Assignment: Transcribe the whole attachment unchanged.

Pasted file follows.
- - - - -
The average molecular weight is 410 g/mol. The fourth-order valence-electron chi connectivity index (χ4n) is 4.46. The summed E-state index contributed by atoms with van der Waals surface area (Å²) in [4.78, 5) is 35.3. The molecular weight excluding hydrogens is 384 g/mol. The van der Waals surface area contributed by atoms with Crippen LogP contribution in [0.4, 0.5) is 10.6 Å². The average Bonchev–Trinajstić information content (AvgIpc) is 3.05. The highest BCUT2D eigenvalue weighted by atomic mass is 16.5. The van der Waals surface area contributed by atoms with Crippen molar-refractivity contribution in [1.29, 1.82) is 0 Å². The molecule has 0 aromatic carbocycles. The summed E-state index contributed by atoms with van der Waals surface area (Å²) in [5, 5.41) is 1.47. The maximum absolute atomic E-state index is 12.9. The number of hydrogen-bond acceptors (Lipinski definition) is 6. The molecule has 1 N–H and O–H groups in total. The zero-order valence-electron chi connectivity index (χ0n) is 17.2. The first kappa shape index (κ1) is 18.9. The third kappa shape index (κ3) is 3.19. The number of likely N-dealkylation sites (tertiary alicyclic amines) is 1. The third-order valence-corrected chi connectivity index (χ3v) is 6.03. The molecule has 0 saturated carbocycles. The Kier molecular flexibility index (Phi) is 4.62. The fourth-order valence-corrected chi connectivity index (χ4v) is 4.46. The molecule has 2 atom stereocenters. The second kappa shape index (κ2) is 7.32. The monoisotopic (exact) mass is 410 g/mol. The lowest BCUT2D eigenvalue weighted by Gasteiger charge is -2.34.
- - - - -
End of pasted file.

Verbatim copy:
The average molecular weight is 410 g/mol. The fourth-order valence-electron chi connectivity index (χ4n) is 4.46. The summed E-state index contributed by atoms with van der Waals surface area (Å²) in [4.78, 5) is 35.3. The molecular weight excluding hydrogens is 384 g/mol. The van der Waals surface area contributed by atoms with Crippen LogP contribution in [0.4, 0.5) is 10.6 Å². The average Bonchev–Trinajstić information content (AvgIpc) is 3.05. The highest BCUT2D eigenvalue weighted by atomic mass is 16.5. The van der Waals surface area contributed by atoms with Crippen molar-refractivity contribution in [1.29, 1.82) is 0 Å². The molecule has 0 aromatic carbocycles. The summed E-state index contributed by atoms with van der Waals surface area (Å²) in [5, 5.41) is 1.47. The maximum absolute atomic E-state index is 12.9. The number of hydrogen-bond acceptors (Lipinski definition) is 6. The molecule has 1 N–H and O–H groups in total. The zero-order valence-electron chi connectivity index (χ0n) is 17.2. The first kappa shape index (κ1) is 18.9. The third kappa shape index (κ3) is 3.19. The number of likely N-dealkylation sites (tertiary alicyclic amines) is 1. The third-order valence-corrected chi connectivity index (χ3v) is 6.03. The molecule has 0 saturated carbocycles. The Kier molecular flexibility index (Phi) is 4.62. The fourth-order valence-corrected chi connectivity index (χ4v) is 4.46. The molecule has 2 atom stereocenters. The second kappa shape index (κ2) is 7.32. The monoisotopic (exact) mass is 410 g/mol. The lowest BCUT2D eigenvalue weighted by Gasteiger charge is -2.34.